Well, quelle surprise. After more than a year into the administration of a government whose policies and rhetoric I generally struggle with (especially on immigration and borders), I finally have a reason to be grateful to Boris Johnson. And grateful I am, as the announcement from last Monday on the resumption of international travel, given the circumstances, really couldn’t have been any more positive for the travel industry. Make no mistake, Boris didn’t have to do this; he could easily have said that our roadmap to normality by June is dependent on the sacrifice of international travel for a year, and the public wouldn’t have batted an eyelid. Indeed, all current polling on borders and international travel suggests that this would have been a far more popular route to go down. However, the PM was bold and brave, and at last showed an inclination to listen to the experts within the travel industry itself and their dire warnings of mass unemployment if this Summer was to be another wash-out. The revival of the travel task force, this time including figureheads from travel businesses in the conversation, was further welcome news. To maintain the feeling of goodwill I will even forgive Priti Patel’s aberration and entire contradiction of the prime minister 48 hours later; we all make mistakes.

Mainstream media, hysteria over variants aside, has also been oddly helpful, in their seemingly deliberate misinterpretation of the PM’s words. Boris clearly did not state that international travel would resume on 17th May, he merely stated that no travel would be possible until at least the 17th May. However, as with the rest of the roadmap, the media has taken it as read that this date is fixed for our resumption. The positive effect of this is two-fold; firstly, it builds up consumer confidence and leads to a surge in Summer demand, and secondly, it makes it much harder for the government to row back from their plan without causing public discontent. When you have the politicians and the media on your side, you know it has been a good week.

For an example of how bad it could have been for us, we need look no further than our friends in Scotland. I would like to think that the Scottish First Minister is just being badly advised, but the cynic in me would question the political motives behind a policy on travel that would drive a wedge (potentially even a physical border) between England and Scotland. You have to feel for their aviation and tourism workforce; there is no roadmap, no glimmer of hope for them, just a constant bashing over the head from an administration determined not to let international travel happen this year (or indeed any year). The tour operators’ immediate response? To withdraw Summer flights from Aberdeen and other Scottish airports and warn of redundancies. As much as my sympathy lies with those workers affected, politicians must be given the clear message that their words and rhetoric have consequences in an industry upon which the UK economy relies so heavily.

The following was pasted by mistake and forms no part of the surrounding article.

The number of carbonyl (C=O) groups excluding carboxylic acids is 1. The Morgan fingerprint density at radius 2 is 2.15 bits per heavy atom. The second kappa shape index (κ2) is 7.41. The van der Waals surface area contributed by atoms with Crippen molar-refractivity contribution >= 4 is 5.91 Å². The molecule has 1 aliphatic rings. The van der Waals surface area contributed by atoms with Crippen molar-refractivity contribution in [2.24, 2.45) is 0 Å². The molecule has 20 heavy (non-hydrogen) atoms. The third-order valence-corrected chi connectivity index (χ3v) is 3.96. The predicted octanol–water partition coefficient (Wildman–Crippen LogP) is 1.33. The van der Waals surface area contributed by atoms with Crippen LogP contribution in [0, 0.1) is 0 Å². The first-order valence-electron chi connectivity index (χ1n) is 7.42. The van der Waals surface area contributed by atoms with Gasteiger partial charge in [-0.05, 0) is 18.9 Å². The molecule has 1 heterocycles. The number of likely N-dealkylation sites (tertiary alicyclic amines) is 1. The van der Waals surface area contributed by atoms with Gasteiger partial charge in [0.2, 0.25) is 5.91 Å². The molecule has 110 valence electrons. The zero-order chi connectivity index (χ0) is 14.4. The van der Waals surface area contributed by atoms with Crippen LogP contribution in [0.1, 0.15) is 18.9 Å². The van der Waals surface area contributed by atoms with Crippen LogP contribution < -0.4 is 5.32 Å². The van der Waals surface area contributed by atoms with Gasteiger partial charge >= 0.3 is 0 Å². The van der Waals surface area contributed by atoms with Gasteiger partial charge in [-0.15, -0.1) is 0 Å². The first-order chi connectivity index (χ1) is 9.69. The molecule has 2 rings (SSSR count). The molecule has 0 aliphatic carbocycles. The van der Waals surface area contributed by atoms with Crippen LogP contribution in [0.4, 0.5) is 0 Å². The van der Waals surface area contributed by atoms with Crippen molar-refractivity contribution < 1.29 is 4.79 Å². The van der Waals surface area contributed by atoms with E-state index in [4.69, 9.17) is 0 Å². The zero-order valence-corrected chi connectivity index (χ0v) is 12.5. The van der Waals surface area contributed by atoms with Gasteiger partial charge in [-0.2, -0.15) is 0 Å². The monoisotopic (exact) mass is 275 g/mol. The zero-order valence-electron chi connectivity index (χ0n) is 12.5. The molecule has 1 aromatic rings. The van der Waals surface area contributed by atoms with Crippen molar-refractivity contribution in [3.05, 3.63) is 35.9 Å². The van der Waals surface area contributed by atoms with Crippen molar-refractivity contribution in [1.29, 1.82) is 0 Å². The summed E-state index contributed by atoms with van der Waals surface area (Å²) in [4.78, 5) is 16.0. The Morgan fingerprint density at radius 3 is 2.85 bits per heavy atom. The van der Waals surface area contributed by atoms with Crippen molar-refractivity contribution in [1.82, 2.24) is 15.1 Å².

There are of course, many unanswered questions regarding travel this Summer. Will we trust the cheap, rapid but potentially less reliable antigen tests, or will the resource-heavy, prohibitive PCR still be in place? Can we do away with quarantine entirely, or will some sort of quarantine still be required upon return to the UK? Will vaccination absolve us of the need for draconian measures? And how can we safely restart the cruise industry? I would hope that we will get the answers to many of these questions when the task force reports back in April, in good time for the Summer.

However, to dwell on these issues currently is to miss the point; after a desperate January and February, the industry needed hope. We aren’t out of the woods yet, and if we know one thing about Covid 19 it is the ability to catch you off guard just as you think the world can move on. Nevertheless, we have a basis to work on, we have a roadmap and a premise that the government wants to work with us to make travel in Summer 2021 possible. This is a massive step forward on recent government rhetoric; on this occasion, Boris has delivered.

Jason Brewer, March 2021



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